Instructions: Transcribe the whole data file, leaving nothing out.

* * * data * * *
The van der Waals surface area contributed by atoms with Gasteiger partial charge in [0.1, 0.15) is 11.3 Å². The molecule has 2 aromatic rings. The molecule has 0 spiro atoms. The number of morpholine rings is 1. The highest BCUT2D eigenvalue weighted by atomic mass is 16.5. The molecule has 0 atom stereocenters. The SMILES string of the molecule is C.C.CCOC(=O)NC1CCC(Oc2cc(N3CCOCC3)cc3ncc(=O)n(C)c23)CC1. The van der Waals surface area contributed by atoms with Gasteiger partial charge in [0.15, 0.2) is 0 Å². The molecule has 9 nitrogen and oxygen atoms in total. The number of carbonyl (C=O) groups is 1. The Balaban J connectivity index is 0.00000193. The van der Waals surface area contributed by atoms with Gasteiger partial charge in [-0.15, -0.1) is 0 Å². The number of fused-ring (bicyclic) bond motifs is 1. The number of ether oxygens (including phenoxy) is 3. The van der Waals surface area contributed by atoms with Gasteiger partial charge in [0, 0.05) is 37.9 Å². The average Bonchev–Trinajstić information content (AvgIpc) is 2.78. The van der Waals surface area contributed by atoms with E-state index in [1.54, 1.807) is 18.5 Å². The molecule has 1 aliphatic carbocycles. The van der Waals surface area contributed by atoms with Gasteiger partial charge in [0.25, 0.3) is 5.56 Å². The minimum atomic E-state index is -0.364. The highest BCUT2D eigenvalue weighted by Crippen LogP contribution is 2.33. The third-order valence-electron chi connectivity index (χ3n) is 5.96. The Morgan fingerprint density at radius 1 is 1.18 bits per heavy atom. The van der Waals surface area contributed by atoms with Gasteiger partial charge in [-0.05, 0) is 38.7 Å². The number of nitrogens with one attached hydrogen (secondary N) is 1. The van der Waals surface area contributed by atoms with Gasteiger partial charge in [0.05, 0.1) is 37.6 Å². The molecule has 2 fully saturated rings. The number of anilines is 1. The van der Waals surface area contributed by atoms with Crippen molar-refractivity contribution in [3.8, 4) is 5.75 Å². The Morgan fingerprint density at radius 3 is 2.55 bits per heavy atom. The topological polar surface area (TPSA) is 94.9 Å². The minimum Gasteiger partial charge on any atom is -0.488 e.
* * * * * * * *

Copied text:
The van der Waals surface area contributed by atoms with Gasteiger partial charge in [0.1, 0.15) is 11.3 Å². The molecule has 2 aromatic rings. The molecule has 0 spiro atoms. The number of morpholine rings is 1. The highest BCUT2D eigenvalue weighted by atomic mass is 16.5. The molecule has 0 atom stereocenters. The SMILES string of the molecule is C.C.CCOC(=O)NC1CCC(Oc2cc(N3CCOCC3)cc3ncc(=O)n(C)c23)CC1. The van der Waals surface area contributed by atoms with Gasteiger partial charge in [0.15, 0.2) is 0 Å². The molecule has 9 nitrogen and oxygen atoms in total. The number of carbonyl (C=O) groups is 1. The Balaban J connectivity index is 0.00000193. The van der Waals surface area contributed by atoms with Gasteiger partial charge in [-0.15, -0.1) is 0 Å². The number of fused-ring (bicyclic) bond motifs is 1. The number of ether oxygens (including phenoxy) is 3. The van der Waals surface area contributed by atoms with Gasteiger partial charge in [0, 0.05) is 37.9 Å². The average Bonchev–Trinajstić information content (AvgIpc) is 2.78. The van der Waals surface area contributed by atoms with E-state index in [1.54, 1.807) is 18.5 Å². The molecule has 1 aliphatic carbocycles. The van der Waals surface area contributed by atoms with Gasteiger partial charge in [0.25, 0.3) is 5.56 Å². The minimum atomic E-state index is -0.364. The highest BCUT2D eigenvalue weighted by Crippen LogP contribution is 2.33. The third-order valence-electron chi connectivity index (χ3n) is 5.96. The Morgan fingerprint density at radius 1 is 1.18 bits per heavy atom. The van der Waals surface area contributed by atoms with Gasteiger partial charge in [-0.05, 0) is 38.7 Å². The number of nitrogens with one attached hydrogen (secondary N) is 1. The van der Waals surface area contributed by atoms with Gasteiger partial charge in [0.05, 0.1) is 37.6 Å². The molecule has 2 fully saturated rings. The number of anilines is 1. The van der Waals surface area contributed by atoms with Crippen molar-refractivity contribution in [3.8, 4) is 5.75 Å². The Morgan fingerprint density at radius 3 is 2.55 bits per heavy atom. The topological polar surface area (TPSA) is 94.9 Å². The minimum Gasteiger partial charge on any atom is -0.488 e.